How often has your favorite book been rehashed and redesigned as a film? It has been done for ages, classic stories finally told through action. There are endless variations of A Christmas Carol and a new take on Sherlock Holmes every year it seems. Lately, it seems that a lot of Young Adult books are just begging to come to life.
With the recent success of The Hunger Games DVD, it feels appropriate to discuss the ways in which a film adaptation can help a book and ways in which it can hinder the book’s sales. So many things can go wrong in a fan’s eyes when it comes to taking a precious book and bringing it to life. The wrong actor could be cast, the script could have nothing to do with the story, the effects could be awful– the possible disasters give me the shivers, especially when it’s one of my great loves on the line. I find that I will be less stressed about the film if I put space between my reading and the film’s release. Sometimes it helps. Sometimes.
The Hunger Games film adaptation was an interesting experience for me. It didn’t strike me as an adaptation as much as it was a companion. Many elements of the story were revealed to the reader through Katniss’ own thought process. Her deductive reasoning made sense for us. In a film, that would have been difficult to portray. So, they took a different route. Instead, we were shown what was going on outside of the arena. How did Seneca Crane make the decision to bend the rules? How did Haymitch build the support for Katniss? These were things we barely thought about as we read while we focused hard on Katniss and Peeta’s fight for survival. The film showed a great deal of the Capitol that we did not see through Katniss’ eyes. I found the film to be enjoyable because of this. It stood apart without being completely independent.
Nick and Norah’s Infinite Playlist, however, was a touch of a disappointment for me. This book was my bible. I carried it around in my bag and read random passages when I needed to slip between the pages and escape. The film had an amazing soundtrack, which given the book’s heavy musical influence was to be expected. Kat Dennings was brilliant as Norah, but I felt that Michael Cera ruined the character of Nick. I’m sorry, Cera. You were an awesome Scott Pilgrim, but you turned my wonderfully romantic Nick into a complete wuss. Sure, Nick was a touch Emo, but it was more about the music for him. Cera’s Nick was a complete mope with a serious case of the glooms. There were switches and additions that I appreciated, Caroline’s drunken escapade for example. I will always be sad that they left out “On Ludlow”, the improvised song Nick sings when he is left behind by Norah. Overall the film was “meh”, it didn’t leave me with the cathartic feeling of the book nor did I swoon after Nick. Damn you, Cera. Damn you.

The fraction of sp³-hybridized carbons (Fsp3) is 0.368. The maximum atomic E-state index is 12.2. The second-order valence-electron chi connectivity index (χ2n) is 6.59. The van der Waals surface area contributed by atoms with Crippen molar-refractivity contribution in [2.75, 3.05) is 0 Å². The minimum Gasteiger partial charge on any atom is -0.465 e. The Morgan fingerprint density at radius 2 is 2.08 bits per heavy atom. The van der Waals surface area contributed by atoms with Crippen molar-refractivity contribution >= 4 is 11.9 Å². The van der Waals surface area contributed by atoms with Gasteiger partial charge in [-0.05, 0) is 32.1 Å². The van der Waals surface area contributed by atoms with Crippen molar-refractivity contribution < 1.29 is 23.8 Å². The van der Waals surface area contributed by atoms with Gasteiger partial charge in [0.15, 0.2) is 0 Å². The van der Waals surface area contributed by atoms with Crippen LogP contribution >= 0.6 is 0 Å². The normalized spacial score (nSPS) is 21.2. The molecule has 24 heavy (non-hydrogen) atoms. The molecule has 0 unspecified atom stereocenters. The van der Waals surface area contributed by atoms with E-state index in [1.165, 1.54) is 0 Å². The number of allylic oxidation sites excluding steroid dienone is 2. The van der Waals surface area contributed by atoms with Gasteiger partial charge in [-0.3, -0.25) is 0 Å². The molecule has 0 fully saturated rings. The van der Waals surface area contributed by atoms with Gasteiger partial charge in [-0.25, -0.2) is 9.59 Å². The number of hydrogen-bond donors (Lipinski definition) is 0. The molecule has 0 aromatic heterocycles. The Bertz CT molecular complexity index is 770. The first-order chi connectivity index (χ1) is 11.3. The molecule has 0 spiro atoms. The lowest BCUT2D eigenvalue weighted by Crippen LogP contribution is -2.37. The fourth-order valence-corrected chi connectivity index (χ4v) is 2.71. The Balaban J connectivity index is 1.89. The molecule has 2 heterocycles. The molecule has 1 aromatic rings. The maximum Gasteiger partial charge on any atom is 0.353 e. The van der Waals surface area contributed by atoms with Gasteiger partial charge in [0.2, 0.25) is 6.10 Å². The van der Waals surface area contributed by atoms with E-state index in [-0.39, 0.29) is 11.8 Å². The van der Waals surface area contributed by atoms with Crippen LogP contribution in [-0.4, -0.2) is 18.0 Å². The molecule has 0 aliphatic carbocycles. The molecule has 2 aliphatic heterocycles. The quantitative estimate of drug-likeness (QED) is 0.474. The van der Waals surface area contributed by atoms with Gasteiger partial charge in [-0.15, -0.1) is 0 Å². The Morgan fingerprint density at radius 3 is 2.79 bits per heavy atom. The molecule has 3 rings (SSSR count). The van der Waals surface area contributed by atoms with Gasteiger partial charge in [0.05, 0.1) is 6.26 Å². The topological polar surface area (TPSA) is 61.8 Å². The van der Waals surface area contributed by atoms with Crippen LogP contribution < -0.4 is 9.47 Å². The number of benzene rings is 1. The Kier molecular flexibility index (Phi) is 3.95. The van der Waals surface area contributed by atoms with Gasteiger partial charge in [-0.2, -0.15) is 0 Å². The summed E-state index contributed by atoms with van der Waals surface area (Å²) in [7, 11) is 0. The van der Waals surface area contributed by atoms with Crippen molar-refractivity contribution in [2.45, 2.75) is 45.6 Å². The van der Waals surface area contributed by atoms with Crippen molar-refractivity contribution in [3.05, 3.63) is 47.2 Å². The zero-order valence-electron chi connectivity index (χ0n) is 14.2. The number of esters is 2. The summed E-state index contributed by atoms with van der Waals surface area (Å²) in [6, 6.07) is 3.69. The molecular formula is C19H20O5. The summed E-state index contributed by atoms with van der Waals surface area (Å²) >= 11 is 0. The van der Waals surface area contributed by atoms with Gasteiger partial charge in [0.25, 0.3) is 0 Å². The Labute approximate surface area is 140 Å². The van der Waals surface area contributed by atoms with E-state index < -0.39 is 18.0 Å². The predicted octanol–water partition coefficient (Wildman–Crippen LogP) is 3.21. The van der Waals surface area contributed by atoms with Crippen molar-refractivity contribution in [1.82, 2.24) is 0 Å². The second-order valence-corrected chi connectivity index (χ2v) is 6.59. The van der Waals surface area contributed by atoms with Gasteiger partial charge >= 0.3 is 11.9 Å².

Now, for a complete disappointment. Have you ever read Blood and Chocolate? If not, you should. It’s a beautiful story of a werewolf girl trying to figure out what it means to be one of the pack but yet still human at the same time. She is constantly at war with herself, consumed by the idea that she could be loved by a human for who she really is. The language is powerful, the characters are exciting, and the story does not end how you would expect. Now, have you ever seen the movie Blood and Chocolate? I don’t recommend it. The only thing in common between the book and film was the names of the characters and the title. It took place in a completely different country, the main character is older, the laws of the pack are completely different, and the dynamics of the characters are totally upended. It was painful for me to watch as a fan of the book. Had I never heard of the book, I’m sure the film would have been perfectly entertaining. However, I find that when you adapt a novel there should be more than a shred of similarity between the two.
Film adaptations of books will never be perfect. We will always find something that didn’t match up to our imagination. All we can do is hold them separately and hope. Cross our fingers and give the benefit of the doubt. Save the bitching for later, because honestly it won’t do you any good until you see the proof with your own eyes.If you’re curious about more book to film adaptations to compare, check out Howl’s Moving Castle, Charlotte’s Web (animated and live action just to compare), Harry Potter (though you should be familiar with those), The Wizard of Oz, and Pride and Prejudice (with Kiera Knightly and Matthew McFadden).
Doghouse Diaries has a delightful comic about this topic over on their web site. You should check it out.
Also, if you’re a Cassandra Clare fan and you’ve been waiting to see who has been cast to play the most bad ass Shadowhunters in town, saunter on over to http://themortalinstrumentsmovie.com/ and sigh over this beautiful cast.